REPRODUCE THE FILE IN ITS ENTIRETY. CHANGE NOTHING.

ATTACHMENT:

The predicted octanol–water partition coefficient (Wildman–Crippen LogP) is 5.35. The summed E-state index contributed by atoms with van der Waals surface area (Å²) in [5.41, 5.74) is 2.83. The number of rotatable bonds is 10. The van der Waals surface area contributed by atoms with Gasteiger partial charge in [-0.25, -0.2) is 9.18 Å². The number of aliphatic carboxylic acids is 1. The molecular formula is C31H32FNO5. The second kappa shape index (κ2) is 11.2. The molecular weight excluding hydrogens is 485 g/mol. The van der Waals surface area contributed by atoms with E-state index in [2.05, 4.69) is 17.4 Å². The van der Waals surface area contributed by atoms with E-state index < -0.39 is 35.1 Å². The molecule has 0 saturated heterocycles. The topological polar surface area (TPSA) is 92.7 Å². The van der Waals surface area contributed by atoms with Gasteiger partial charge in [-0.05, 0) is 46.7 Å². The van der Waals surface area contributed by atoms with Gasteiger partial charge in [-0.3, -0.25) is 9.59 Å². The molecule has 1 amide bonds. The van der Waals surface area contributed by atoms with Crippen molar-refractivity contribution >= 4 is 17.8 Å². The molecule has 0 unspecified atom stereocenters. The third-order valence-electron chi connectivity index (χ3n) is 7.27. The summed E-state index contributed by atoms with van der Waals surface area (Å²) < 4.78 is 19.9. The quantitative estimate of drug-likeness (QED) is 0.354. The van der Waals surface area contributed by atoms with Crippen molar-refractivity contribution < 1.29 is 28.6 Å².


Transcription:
The predicted octanol–water partition coefficient (Wildman–Crippen LogP) is 5.35. The summed E-state index contributed by atoms with van der Waals surface area (Å²) in [5.41, 5.74) is 2.83. The number of rotatable bonds is 10. The van der Waals surface area contributed by atoms with Gasteiger partial charge in [-0.25, -0.2) is 9.18 Å². The number of aliphatic carboxylic acids is 1. The molecular formula is C31H32FNO5. The second kappa shape index (κ2) is 11.2. The molecular weight excluding hydrogens is 485 g/mol. The van der Waals surface area contributed by atoms with E-state index in [2.05, 4.69) is 17.4 Å². The van der Waals surface area contributed by atoms with E-state index < -0.39 is 35.1 Å². The molecule has 0 saturated heterocycles. The topological polar surface area (TPSA) is 92.7 Å². The van der Waals surface area contributed by atoms with Gasteiger partial charge in [-0.05, 0) is 46.7 Å². The van der Waals surface area contributed by atoms with Gasteiger partial charge in [-0.3, -0.25) is 9.59 Å². The molecule has 1 amide bonds. The van der Waals surface area contributed by atoms with Crippen molar-refractivity contribution >= 4 is 17.8 Å². The molecule has 0 unspecified atom stereocenters. The third-order valence-electron chi connectivity index (χ3n) is 7.27. The summed E-state index contributed by atoms with van der Waals surface area (Å²) < 4.78 is 19.9. The quantitative estimate of drug-likeness (QED) is 0.354. The van der Waals surface area contributed by atoms with Crippen molar-refractivity contribution < 1.29 is 28.6 Å².